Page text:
July 16, 2014
The Death of Four Gazan Cousins, Children of Fishermen
Children in Gaza have been dying by the day, sometimes the hour, since the latest Israel-Hamas missile war broke out. What made yesterday’s event unique however, and perhaps an emotional tipping point, is that it happened just outside the Deira Hotel at the shore in Gaza City, in proximity to comfort and, concomitantly, the immediate presence of international journalists and photojournalists. (The NYT documents the event, and the background of the children and the family here.)
It would be callous to try and say what image of this atrocity was the most trenchant. Yet, there were these remote, bird’s eye view visuals from Media24 which captured the four cousins, the children of Palestinian fisherman, in stop-time. These still frames show the boys from afar, the way children roam in clusters just like birds. But there is nothing innocent about it. In the first frame, they are fleeing the first Israeli missile. Not so, the second.
There was also this image taken by NYT photographer, Tyler Hicks, who only recently earned a Pulitzer Prize for his photos of a bloody massacre inside a Nairobi mall. Posted on the paper’s site within hours, the photo is graphic but not gratuitous, showing the boy who died first splayed on the sand, a young man just beyond carrying one of the cousins. If the litter on the beach and the power of the sea make the situation feel more aching and desolate, the aggressive wind, one that challenges a beach tent and has ripped the fabric from a meager cabana, accentuates the cruelty.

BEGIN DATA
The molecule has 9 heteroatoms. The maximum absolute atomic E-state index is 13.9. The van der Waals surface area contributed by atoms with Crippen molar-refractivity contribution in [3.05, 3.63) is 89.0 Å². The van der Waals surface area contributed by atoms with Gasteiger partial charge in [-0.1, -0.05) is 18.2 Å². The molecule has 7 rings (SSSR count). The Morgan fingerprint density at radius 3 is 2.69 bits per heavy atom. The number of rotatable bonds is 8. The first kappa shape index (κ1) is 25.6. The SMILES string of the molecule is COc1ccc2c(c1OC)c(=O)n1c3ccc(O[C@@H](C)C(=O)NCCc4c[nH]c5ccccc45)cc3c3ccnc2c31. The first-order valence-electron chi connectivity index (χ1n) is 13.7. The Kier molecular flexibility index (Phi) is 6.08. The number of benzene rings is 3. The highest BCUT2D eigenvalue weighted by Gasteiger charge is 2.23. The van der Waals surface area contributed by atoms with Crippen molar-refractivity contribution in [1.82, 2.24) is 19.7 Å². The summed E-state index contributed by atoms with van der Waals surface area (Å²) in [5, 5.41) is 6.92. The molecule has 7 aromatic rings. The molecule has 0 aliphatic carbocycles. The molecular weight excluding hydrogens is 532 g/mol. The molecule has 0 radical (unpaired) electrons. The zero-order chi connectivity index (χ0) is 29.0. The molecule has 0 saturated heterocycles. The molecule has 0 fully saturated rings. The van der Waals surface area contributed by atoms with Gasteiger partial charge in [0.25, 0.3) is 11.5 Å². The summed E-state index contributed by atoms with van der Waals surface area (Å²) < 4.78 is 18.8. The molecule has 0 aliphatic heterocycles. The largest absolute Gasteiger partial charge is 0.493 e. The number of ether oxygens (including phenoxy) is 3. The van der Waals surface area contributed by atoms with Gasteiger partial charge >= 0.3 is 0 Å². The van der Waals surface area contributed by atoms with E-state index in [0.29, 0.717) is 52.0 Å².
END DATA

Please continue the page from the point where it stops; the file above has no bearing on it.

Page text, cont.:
It was the photo above, however, shot by the journalist Jonathan Miller of the English Channel4 News on his phone, I assume, which touched me most. In the harsh light, the rich red walls framing white arched doorways and a wooden entry desk just about vibrate. All that intensity makes the rest more unspeakable as we view the broken body of another cousin, futilely hanging on to life, as he’s carried like a sack. Most haunting though is his face, echoing the background, obscured by white circles of gauze except for the barely visible part that is equally red.
The photo, though, also breeches the boundary between subject and media. It shares the wrenching experience alien to most of us but familiar to conflict journalists who, in the face of immediate crisis and carnage, have had to choose between their professional calling and their humanitarian instincts. In this case, as Miller and The Times report, these journalists turned first responders.
(photo: Jonathan Miller – @millerC4/Twitter. caption: Journalists carry wounded children out of al-Deira hotel)
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